Data availability statement
The raw data supporting the conclusions of this article will be made available by the authors, without undue reservation.
AB: Conceptualization, planning, visualization, supervision, writing - review & editing. VG: Conceptualization, planning, visualization, methodology, investigation, data curation, formal analysis, writing original draft. NP: Methodology, investigation, formal analysis. MT: Methodology, investigation, formal analysis. MR: Methodology, investigation, formal analysis. RD: Data curation, writing - review & editing, visualization, project administration, supervision. AV: Writing - review & editing, project administration, conceptualization, visualization, supervision. All authors contributed to the article and approved the submitted version.
This research work was funded internally by Patanjali Research Foundation Trust, Haridwar, India.
We extend our gratitute to Dr. Tapan Dey, Ms Moumita Manik, Ms. Deepika Rajput, Mr. Sudeep Verma and Dr. Jyotish Srivastava for their support in the analysis. We are also grateful to Mr. Tarun Rajput, Mr. Gagan Kumar, and Mr. Lalit Mohan for their swift administrative support.
Conflict of interest
The test article was provided by Divya Pharmacy, Haridwar, Uttarakhand, India. AB is an honorary trustee in Divya Yog Mandir Trust, which governs Divya Pharmacy, Haridwar. In addition, he holds an honorary managerial position in Patanjali Ayurved Ltd., Haridwar, India. Other than providing the test formulation (Madhugrit), Divya Pharmacy was not involved in any aspect of the research reported in this study.
The remaining authors declare that the research was conducted in the absence of any commercial or financial relationships that could be construed as a potential conflict of interest.
All claims expressed in this article are solely those of the authors and do not necessarily represent those of their affiliated organizations, or those of the publisher, the editors and the reviewers. Any product that may be evaluated in this article, or claim that may be made by its manufacturer, is not guaranteed or endorsed by the publisher.
The Supplementary Material for this article can be found online at: https://www.frontiersin.org/articles/10.3389/fendo.2022.1064532/full#supplementary-material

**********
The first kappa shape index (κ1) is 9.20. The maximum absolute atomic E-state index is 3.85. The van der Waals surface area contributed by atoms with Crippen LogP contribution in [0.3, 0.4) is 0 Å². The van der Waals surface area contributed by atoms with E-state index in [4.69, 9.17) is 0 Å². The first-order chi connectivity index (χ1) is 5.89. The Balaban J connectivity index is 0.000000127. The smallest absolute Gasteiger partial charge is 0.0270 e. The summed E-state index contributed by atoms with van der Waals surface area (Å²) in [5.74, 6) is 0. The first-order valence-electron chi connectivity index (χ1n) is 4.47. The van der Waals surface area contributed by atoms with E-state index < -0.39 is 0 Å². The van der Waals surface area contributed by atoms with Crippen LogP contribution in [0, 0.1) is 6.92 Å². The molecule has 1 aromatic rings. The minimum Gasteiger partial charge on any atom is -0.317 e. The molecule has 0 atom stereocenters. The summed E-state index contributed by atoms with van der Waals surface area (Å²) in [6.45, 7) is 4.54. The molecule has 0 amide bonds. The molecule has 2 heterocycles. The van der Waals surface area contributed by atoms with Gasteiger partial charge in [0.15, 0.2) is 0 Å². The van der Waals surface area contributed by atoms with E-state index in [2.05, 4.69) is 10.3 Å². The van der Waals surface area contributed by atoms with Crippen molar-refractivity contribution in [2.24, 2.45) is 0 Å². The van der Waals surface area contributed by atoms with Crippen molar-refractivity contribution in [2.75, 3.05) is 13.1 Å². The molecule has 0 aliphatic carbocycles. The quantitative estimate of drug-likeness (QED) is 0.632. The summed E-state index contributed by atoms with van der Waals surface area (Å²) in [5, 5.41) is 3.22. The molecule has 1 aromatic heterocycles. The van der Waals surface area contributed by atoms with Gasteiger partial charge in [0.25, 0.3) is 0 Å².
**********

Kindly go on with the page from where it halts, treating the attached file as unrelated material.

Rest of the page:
UHPLC, Ultra-High Performance Liquid Chromatography; NF-κB, Nuclear factor kappa-light-chain-enhancer of activated B cells; TNF-α, Tumour Necrosis Factor alpha; IL-1β, Interleukin 1 beta; IL-6, Interleukin 6; ROS, Reactive oxygen species; AGEs, Advanced glycation end products; LPS, Lipopolysaccharide; NGM, Nematode growth medium; MDA, Malondialdehyde; TBA, Thiobarbituric acid; TCA, Trichloroacetic acid; Met, Metformin.
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Keywords: Madhugrit, ayurveda, diabetes, inflammation, wound healing, lipid accumulation, oxidative stress
Citation: Balkrishna A, Gohel V, Pathak N, Tomer M, Rawat M, Dev R and Varshney A (2022) Anti-hyperglycemic contours of Madhugrit are robustly translated in the Caenorhabditis elegans model of lipid accumulation by regulating oxidative stress and inflammatory response. Front. Endocrinol. 13:1064532. doi: 10.3389/fendo.2022.1064532
Received: 08 October 2022; Accepted: 18 November 2022;
Published: 05 December 2022.
Edited by:Alexandre Gabarra Oliveira, São Paulo State University, Brazil
Reviewed by:Sudhanshu Kumar Bharti, Patna University, India
Gopal L. Khatik, National Institute of Pharmaceutical Education and Research, India
Copyright © 2022 Balkrishna, Gohel, Pathak, Tomer, Rawat, Dev and Varshney. This is an open-access article distributed under the terms of the Creative Commons Attribution License (CC BY). The use, distribution or reproduction in other forums is permitted, provided the original author(s) and the copyright owner(s) are credited and that the original publication in this journal is cited, in accordance with accepted academic practice. No use, distribution or reproduction is permitted which does not comply with these terms.
*Correspondence: Anurag Varshney, email@example.com